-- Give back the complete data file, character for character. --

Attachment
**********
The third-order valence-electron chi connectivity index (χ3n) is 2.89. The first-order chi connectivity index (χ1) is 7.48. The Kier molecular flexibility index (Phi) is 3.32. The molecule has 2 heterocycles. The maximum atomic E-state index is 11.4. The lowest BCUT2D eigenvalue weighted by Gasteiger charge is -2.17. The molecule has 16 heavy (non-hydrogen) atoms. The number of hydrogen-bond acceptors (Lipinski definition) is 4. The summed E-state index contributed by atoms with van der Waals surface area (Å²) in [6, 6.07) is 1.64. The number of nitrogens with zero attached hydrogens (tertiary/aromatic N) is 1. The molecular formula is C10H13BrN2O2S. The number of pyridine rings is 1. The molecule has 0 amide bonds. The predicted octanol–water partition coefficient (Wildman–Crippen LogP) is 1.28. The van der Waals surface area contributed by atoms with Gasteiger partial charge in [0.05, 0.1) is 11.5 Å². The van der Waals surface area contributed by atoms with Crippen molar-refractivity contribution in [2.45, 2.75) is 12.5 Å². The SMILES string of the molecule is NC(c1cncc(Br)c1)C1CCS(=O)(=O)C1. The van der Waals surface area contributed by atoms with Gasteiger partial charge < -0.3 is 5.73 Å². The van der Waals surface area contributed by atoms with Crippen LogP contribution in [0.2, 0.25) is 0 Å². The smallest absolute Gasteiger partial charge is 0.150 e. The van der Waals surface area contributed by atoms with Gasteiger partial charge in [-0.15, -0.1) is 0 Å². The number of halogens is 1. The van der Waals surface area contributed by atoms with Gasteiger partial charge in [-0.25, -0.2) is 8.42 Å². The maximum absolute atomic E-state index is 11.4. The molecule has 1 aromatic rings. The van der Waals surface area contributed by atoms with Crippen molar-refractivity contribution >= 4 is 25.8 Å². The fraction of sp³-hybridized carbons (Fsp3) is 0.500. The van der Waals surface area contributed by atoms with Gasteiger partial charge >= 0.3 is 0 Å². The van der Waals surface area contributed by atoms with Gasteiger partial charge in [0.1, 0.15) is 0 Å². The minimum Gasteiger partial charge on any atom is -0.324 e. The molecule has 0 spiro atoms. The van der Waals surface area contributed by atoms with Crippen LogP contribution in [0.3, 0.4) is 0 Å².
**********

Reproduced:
The third-order valence-electron chi connectivity index (χ3n) is 2.89. The first-order chi connectivity index (χ1) is 7.48. The Kier molecular flexibility index (Phi) is 3.32. The molecule has 2 heterocycles. The maximum atomic E-state index is 11.4. The lowest BCUT2D eigenvalue weighted by Gasteiger charge is -2.17. The molecule has 16 heavy (non-hydrogen) atoms. The number of hydrogen-bond acceptors (Lipinski definition) is 4. The summed E-state index contributed by atoms with van der Waals surface area (Å²) in [6, 6.07) is 1.64. The number of nitrogens with zero attached hydrogens (tertiary/aromatic N) is 1. The molecular formula is C10H13BrN2O2S. The number of pyridine rings is 1. The molecule has 0 amide bonds. The predicted octanol–water partition coefficient (Wildman–Crippen LogP) is 1.28. The van der Waals surface area contributed by atoms with Gasteiger partial charge in [0.05, 0.1) is 11.5 Å². The van der Waals surface area contributed by atoms with Crippen molar-refractivity contribution in [2.45, 2.75) is 12.5 Å². The SMILES string of the molecule is NC(c1cncc(Br)c1)C1CCS(=O)(=O)C1. The van der Waals surface area contributed by atoms with Gasteiger partial charge < -0.3 is 5.73 Å². The van der Waals surface area contributed by atoms with Crippen LogP contribution in [0.2, 0.25) is 0 Å². The smallest absolute Gasteiger partial charge is 0.150 e. The van der Waals surface area contributed by atoms with Gasteiger partial charge in [-0.15, -0.1) is 0 Å². The number of halogens is 1. The van der Waals surface area contributed by atoms with Gasteiger partial charge in [-0.25, -0.2) is 8.42 Å². The maximum absolute atomic E-state index is 11.4. The molecule has 1 aromatic rings. The van der Waals surface area contributed by atoms with Crippen molar-refractivity contribution >= 4 is 25.8 Å². The fraction of sp³-hybridized carbons (Fsp3) is 0.500. The van der Waals surface area contributed by atoms with Gasteiger partial charge >= 0.3 is 0 Å². The van der Waals surface area contributed by atoms with Gasteiger partial charge in [0.1, 0.15) is 0 Å². The minimum Gasteiger partial charge on any atom is -0.324 e. The molecule has 0 spiro atoms. The van der Waals surface area contributed by atoms with Crippen LogP contribution in [0.3, 0.4) is 0 Å².